Lyle Burkhead wrote:
> Rabbits, in their present form, will probably cease to exist, eventually.
> So will humans. Geologists have found that more than 90% of the fossils
> that are found in the permian layer are not found afterward. Extinction
> events do happen. The most recent major one was about 65 million years
> ago, when the dinosaurs disappeared. There have been quite a few others,
> of varying severity. It looks like we are headed for another one.
Lyle, the last major extinction on this planet was only fifty thousand years ago. The Neanderthals ceasing to exist is of infinitely greater consequence than a few million species of fish being wiped out.
> If you think the human race is going to be wiped off the face of the earth
> suddenly, as a result of Drextech, then your logical course of action would
> be to go to Palo Alto and kill Eric and Ralph, and everyone else who is
> working on nanoscale replicators. This would (a) shock the nanotech
> community and bring research to a halt, at least temporarily, and (b)
> generate enough publicity to make everyone aware of the danger of Drextech.
> If you don't do this, then you have to admit that you don't really believe
> what you are saying.
Maybe I just confine myself to different methods, Lyle. It's like refusing to proclaim myself a messiah. Do you really understand why I'm not doing that, or do you just think I'm being an idealistic fool?
> In fact the emergence of a new life form isn't going to happen suddenly
Is this an article of faith? For Drexler's sake, why not?
Anyway, it didn't happen "suddenly". The power of humanity and humanity's technology has been building for the last fifty thousand years. All of a sudden, fifty years ago, we gained the power to blast mountains into craters by pushing a button. Over the course of decades, the planet itself was threatened by our rising power. Our technology has become strong enough to tear "life as we know it" apart. I'm not worried about the threshold suddenly being crossed between destruction being impossible and possible. I'm worried about the threshold being crossed from planetary destruction taking a deliberate and extremely expensive effort, and between it happening in one laboratory because of an accident.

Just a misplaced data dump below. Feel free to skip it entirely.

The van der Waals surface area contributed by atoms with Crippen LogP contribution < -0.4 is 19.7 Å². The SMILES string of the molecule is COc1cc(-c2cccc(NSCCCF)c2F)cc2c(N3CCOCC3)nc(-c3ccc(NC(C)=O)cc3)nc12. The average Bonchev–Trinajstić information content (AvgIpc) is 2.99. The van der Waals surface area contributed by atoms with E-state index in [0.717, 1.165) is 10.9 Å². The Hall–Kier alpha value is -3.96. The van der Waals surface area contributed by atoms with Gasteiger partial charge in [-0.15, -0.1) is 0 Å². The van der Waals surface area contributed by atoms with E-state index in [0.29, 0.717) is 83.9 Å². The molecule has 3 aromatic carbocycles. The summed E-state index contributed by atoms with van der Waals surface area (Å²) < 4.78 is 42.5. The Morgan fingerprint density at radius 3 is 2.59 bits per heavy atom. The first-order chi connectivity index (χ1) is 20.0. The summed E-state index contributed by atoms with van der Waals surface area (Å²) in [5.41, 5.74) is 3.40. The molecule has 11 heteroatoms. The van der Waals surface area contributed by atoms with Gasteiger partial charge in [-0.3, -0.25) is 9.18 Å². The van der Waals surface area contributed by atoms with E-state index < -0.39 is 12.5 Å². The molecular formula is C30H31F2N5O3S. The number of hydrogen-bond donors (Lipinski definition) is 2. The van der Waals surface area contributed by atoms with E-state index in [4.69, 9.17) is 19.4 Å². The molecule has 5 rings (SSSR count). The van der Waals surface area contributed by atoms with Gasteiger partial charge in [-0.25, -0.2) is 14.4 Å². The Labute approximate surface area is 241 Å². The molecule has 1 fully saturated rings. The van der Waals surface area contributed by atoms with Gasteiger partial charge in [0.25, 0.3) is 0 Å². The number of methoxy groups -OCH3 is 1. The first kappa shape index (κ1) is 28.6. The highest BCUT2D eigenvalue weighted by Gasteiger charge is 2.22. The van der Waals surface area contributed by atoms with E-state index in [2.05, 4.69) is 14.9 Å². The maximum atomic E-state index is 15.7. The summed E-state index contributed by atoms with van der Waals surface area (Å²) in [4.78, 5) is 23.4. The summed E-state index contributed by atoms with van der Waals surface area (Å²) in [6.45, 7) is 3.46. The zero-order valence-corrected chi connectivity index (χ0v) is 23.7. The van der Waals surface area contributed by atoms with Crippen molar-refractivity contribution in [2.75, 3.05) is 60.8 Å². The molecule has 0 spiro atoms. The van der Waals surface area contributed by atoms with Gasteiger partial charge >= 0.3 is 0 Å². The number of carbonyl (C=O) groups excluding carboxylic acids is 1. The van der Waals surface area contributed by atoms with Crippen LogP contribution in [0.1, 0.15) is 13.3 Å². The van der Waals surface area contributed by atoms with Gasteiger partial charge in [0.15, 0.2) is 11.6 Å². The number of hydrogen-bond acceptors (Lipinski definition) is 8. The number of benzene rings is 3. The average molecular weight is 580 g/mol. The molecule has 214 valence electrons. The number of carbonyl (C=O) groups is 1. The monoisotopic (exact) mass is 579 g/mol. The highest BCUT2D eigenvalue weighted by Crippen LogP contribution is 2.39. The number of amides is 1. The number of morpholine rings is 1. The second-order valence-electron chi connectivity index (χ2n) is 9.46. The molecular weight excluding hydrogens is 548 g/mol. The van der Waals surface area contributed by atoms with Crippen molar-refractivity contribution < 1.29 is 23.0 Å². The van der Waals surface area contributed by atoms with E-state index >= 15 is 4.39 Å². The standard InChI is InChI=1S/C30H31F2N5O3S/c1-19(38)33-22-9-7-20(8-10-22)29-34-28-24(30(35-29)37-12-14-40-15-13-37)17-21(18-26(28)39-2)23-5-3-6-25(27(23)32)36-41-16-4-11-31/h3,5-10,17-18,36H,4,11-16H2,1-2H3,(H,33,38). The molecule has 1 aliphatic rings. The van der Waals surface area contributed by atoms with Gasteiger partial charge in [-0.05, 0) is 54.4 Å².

> Any new form of life will face the same
Again: Why doesn't this prove that a submarine can't outswim a fish? Don't they face the same constraints? Why are tanks such more efficient killing machines than lions and tigers? Why can nuclear weapons penetrate a turtle's shell?
> Any organism can only eat certain things, can only exist in
> certain environments, can only grow so fast, etc. Damien Sullivan says
> that diamond dust will have to find some way to protect itself from sparks,
> otherwise it will blow up like a grain silo. This had not occurred to me,
> but it's just another example of the constraints that all organisms have to
> deal with.
Of course goo has constraints. If the constraints on goo are sufficiently weaker than the ones on giant, awkward, soft-biological life, we're dead.
Sullivan's argument got torn to bits, by the way.
> What I call "calibration" is basically establishing inequalities, a
> fundamental tool in the mathematical sciences. It doesn't need to be
If you are under the delusion that "calibration" as a mental tool is in the same class as the manipulation of mathematical inequalities, I don't see how you could. I would put it in the same class as Plato's proof of the existence of the immortal soul, frankly. Pick the right "analogy" or "calibration" and you can prove anything.
-- firstname.lastname@example.org Eliezer S. Yudkowsky http://pobox.com/~sentience/AI_design.temp.html http://pobox.com/~sentience/singul_arity.html Disclaimer: Unless otherwise specified, I'm not telling you everything I think I know.